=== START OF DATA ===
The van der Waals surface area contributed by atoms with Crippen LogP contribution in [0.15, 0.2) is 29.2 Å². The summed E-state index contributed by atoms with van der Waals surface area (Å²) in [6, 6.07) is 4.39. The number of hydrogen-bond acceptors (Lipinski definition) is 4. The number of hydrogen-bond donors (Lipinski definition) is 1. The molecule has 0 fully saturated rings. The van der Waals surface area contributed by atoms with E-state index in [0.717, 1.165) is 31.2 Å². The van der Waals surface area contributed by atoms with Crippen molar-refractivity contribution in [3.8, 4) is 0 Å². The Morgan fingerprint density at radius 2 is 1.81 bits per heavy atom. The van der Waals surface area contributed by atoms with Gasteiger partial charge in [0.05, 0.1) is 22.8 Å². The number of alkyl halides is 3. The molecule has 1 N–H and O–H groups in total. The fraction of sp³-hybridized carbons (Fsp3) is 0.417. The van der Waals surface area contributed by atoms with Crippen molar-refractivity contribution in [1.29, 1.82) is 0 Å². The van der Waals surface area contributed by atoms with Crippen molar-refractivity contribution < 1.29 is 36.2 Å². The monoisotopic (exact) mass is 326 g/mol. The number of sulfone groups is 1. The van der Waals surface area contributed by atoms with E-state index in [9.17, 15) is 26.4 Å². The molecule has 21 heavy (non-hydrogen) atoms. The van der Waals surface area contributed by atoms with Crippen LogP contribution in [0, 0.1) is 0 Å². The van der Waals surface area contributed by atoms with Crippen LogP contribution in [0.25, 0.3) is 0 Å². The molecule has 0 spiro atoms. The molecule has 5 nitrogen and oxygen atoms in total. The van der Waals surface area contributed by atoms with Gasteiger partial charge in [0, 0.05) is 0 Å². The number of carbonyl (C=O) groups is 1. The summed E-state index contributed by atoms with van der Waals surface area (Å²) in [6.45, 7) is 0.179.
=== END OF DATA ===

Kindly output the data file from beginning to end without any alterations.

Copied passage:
The van der Waals surface area contributed by atoms with Crippen LogP contribution in [0.15, 0.2) is 29.2 Å². The summed E-state index contributed by atoms with van der Waals surface area (Å²) in [6, 6.07) is 4.39. The number of hydrogen-bond acceptors (Lipinski definition) is 4. The number of hydrogen-bond donors (Lipinski definition) is 1. The molecule has 0 fully saturated rings. The van der Waals surface area contributed by atoms with E-state index in [0.717, 1.165) is 31.2 Å². The van der Waals surface area contributed by atoms with Crippen molar-refractivity contribution in [3.8, 4) is 0 Å². The Morgan fingerprint density at radius 2 is 1.81 bits per heavy atom. The van der Waals surface area contributed by atoms with Gasteiger partial charge in [0.05, 0.1) is 22.8 Å². The number of alkyl halides is 3. The molecule has 1 N–H and O–H groups in total. The fraction of sp³-hybridized carbons (Fsp3) is 0.417. The van der Waals surface area contributed by atoms with Crippen molar-refractivity contribution in [1.29, 1.82) is 0 Å². The van der Waals surface area contributed by atoms with Crippen molar-refractivity contribution < 1.29 is 36.2 Å². The monoisotopic (exact) mass is 326 g/mol. The number of sulfone groups is 1. The van der Waals surface area contributed by atoms with E-state index in [9.17, 15) is 26.4 Å². The molecule has 21 heavy (non-hydrogen) atoms. The van der Waals surface area contributed by atoms with Crippen LogP contribution in [0, 0.1) is 0 Å². The van der Waals surface area contributed by atoms with Crippen LogP contribution in [0.25, 0.3) is 0 Å². The molecule has 0 spiro atoms. The molecule has 5 nitrogen and oxygen atoms in total. The van der Waals surface area contributed by atoms with Gasteiger partial charge in [0, 0.05) is 0 Å². The number of carbonyl (C=O) groups is 1. The summed E-state index contributed by atoms with van der Waals surface area (Å²) in [6.45, 7) is 0.179.